Counterintelligence expert thinks Trump's Homeland Security suppressed bulletin on domestic terrorism threats
Frank Figliuzzi, a former assistant director for counterintelligence at the FBI (Photo: Screen capture)

Former FBI deputy for counterintelligence, Frank Figliuzzi, addressed the Homeland Security bulletin issued Wednesday warning of possible continued terrorism from violent anti-government extremists like the ones who attacked the U.S. Capitol on Jan. 6. Speaking to MSNBC's Nicolle Wallace, Figliuzzi began with positive news that this is a bulletin not an alert, which means there's nothing specifically planned soon.

The alert said that there have been increasing threats for the past year from violent domestic extremists motivated by COVID-19 lockdowns and mask mandates.

"Here is the bad news," he continued. "This reflects a discovery of deeply entrenched radicalization in our society. As the agents are going through and arresting and executing search warrants against the insurrectionists, they're likely to discover evidence of bigger planning, a deeper sense of organization than they could have imagined. I know personally from my own observations that the chatter is continuing almost unabated, but this advisory is not only about what they know about what might happen, but it's also a fear of what they're not seeing."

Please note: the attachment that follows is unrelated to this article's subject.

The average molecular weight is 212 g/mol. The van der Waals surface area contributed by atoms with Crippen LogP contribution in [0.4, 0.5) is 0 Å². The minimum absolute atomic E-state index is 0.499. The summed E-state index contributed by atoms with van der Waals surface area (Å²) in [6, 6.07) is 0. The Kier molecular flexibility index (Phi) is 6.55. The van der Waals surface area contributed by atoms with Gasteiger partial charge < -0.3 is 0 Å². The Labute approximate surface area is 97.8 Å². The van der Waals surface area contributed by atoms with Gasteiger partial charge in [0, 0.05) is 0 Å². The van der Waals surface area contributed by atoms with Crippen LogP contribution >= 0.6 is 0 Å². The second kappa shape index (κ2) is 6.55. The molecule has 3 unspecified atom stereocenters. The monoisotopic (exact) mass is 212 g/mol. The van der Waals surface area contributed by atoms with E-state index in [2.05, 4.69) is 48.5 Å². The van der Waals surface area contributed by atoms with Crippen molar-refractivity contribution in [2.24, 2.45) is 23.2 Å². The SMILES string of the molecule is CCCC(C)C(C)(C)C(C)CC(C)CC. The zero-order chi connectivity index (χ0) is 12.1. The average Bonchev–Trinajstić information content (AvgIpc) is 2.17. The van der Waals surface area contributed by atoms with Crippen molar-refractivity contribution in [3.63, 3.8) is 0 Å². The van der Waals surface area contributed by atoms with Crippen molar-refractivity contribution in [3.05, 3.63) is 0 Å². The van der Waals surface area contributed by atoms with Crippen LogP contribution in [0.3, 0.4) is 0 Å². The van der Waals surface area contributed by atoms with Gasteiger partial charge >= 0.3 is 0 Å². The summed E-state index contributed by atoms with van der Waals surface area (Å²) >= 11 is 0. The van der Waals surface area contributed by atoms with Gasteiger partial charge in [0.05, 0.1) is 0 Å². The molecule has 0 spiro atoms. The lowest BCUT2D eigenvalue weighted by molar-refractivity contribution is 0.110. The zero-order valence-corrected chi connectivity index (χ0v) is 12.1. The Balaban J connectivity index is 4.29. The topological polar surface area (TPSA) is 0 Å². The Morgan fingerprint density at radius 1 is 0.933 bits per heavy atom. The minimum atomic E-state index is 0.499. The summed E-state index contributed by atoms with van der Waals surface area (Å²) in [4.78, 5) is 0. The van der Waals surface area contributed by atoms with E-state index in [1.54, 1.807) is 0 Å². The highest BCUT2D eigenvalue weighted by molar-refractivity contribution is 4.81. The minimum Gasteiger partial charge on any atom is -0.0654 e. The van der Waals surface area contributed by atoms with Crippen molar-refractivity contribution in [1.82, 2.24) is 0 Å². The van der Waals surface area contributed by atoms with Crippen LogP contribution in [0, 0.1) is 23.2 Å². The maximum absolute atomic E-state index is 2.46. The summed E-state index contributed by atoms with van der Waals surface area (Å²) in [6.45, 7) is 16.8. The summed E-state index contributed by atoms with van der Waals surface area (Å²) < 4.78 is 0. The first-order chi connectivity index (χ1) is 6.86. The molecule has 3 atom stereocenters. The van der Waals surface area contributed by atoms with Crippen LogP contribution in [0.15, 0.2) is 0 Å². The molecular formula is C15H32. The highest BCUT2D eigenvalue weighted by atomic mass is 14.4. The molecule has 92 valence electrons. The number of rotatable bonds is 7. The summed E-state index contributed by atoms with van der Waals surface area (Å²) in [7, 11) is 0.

The example he used was that many of these people are moving to use encrypted platforms that law enforcement officials can't see or monitor.

"That's a blind spot for them," he explained. "The other thing, this isn't just partnering with law enforcement. One, yeah, let's put national law enforcement on notice, the highway patrol officer who pulls someone over who yaks about hurting somebody in D.C., but it's also, if you see something, say something. We need that kind of posture as we had after 9/11."

Wallace asked about the bulletin itself, wondering since it has been going on for a year if law enforcement would have found it helpful to have the bulletin sooner.

"My sense, my gut, my experience tells me that when we heard the FBI say that we gave intelligence concerns about violence to the Capitol Police, the Capitol region," said Figliuzzi. "When we hear the Capitol Police produce their own intelligence report, that was even more troubling, and we saw the posture and presence we saw. My gut tells me someone was pulling those strings, and someone said, 'don't issue the warnings, don't get the posture up, don't scare people, don't interfere with what we have.' We need a truly independent commission to get us those answers."

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